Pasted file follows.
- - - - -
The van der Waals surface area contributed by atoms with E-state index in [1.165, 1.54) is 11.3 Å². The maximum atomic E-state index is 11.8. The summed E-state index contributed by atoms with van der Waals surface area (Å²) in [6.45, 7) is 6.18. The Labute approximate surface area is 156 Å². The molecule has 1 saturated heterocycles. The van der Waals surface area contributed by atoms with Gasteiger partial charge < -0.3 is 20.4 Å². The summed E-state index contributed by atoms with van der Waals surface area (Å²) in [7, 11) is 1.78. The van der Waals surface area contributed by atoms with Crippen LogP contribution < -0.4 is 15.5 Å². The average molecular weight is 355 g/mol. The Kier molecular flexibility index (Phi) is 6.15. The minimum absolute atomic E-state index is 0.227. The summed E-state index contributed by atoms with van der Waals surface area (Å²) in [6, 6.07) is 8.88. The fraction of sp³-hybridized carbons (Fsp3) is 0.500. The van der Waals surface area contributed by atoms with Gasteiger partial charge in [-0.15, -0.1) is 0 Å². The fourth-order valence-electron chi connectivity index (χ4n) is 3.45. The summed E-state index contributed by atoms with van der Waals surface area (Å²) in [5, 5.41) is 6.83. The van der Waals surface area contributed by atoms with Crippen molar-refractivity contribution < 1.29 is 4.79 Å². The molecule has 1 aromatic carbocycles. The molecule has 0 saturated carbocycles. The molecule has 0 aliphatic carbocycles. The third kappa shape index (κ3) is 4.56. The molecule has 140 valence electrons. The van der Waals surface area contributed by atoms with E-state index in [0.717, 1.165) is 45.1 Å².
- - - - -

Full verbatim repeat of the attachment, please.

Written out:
The van der Waals surface area contributed by atoms with E-state index in [1.165, 1.54) is 11.3 Å². The maximum atomic E-state index is 11.8. The summed E-state index contributed by atoms with van der Waals surface area (Å²) in [6.45, 7) is 6.18. The Labute approximate surface area is 156 Å². The molecule has 1 saturated heterocycles. The van der Waals surface area contributed by atoms with Gasteiger partial charge < -0.3 is 20.4 Å². The summed E-state index contributed by atoms with van der Waals surface area (Å²) in [7, 11) is 1.78. The van der Waals surface area contributed by atoms with Crippen LogP contribution < -0.4 is 15.5 Å². The average molecular weight is 355 g/mol. The Kier molecular flexibility index (Phi) is 6.15. The minimum absolute atomic E-state index is 0.227. The summed E-state index contributed by atoms with van der Waals surface area (Å²) in [6, 6.07) is 8.88. The fraction of sp³-hybridized carbons (Fsp3) is 0.500. The van der Waals surface area contributed by atoms with Gasteiger partial charge in [-0.15, -0.1) is 0 Å². The fourth-order valence-electron chi connectivity index (χ4n) is 3.45. The summed E-state index contributed by atoms with van der Waals surface area (Å²) in [5, 5.41) is 6.83. The van der Waals surface area contributed by atoms with Crippen molar-refractivity contribution < 1.29 is 4.79 Å². The molecule has 1 aromatic carbocycles. The molecule has 0 saturated carbocycles. The molecule has 0 aliphatic carbocycles. The third kappa shape index (κ3) is 4.56. The molecule has 140 valence electrons. The van der Waals surface area contributed by atoms with E-state index in [0.717, 1.165) is 45.1 Å².